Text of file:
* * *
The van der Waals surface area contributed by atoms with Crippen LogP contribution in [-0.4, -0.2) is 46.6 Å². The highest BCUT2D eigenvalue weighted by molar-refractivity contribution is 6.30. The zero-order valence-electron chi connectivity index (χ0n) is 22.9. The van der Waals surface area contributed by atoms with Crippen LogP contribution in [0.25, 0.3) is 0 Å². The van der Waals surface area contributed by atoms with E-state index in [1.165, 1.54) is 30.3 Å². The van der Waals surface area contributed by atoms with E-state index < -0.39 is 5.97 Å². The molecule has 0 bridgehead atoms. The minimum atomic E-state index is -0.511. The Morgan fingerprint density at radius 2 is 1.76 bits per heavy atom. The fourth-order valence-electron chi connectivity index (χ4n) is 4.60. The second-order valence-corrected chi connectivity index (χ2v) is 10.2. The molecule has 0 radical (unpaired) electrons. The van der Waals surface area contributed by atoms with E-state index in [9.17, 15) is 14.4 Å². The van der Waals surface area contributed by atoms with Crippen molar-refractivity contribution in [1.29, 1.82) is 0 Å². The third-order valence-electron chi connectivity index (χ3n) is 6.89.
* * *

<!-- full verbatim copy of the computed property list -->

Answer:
The van der Waals surface area contributed by atoms with Crippen LogP contribution in [-0.4, -0.2) is 46.6 Å². The highest BCUT2D eigenvalue weighted by molar-refractivity contribution is 6.30. The zero-order valence-electron chi connectivity index (χ0n) is 22.9. The van der Waals surface area contributed by atoms with Crippen LogP contribution in [0.25, 0.3) is 0 Å². The van der Waals surface area contributed by atoms with E-state index in [1.165, 1.54) is 30.3 Å². The van der Waals surface area contributed by atoms with E-state index < -0.39 is 5.97 Å². The molecule has 0 bridgehead atoms. The minimum atomic E-state index is -0.511. The Morgan fingerprint density at radius 2 is 1.76 bits per heavy atom. The fourth-order valence-electron chi connectivity index (χ4n) is 4.60. The second-order valence-corrected chi connectivity index (χ2v) is 10.2. The molecule has 0 radical (unpaired) electrons. The van der Waals surface area contributed by atoms with E-state index in [9.17, 15) is 14.4 Å². The van der Waals surface area contributed by atoms with Crippen molar-refractivity contribution in [1.29, 1.82) is 0 Å². The third-order valence-electron chi connectivity index (χ3n) is 6.89.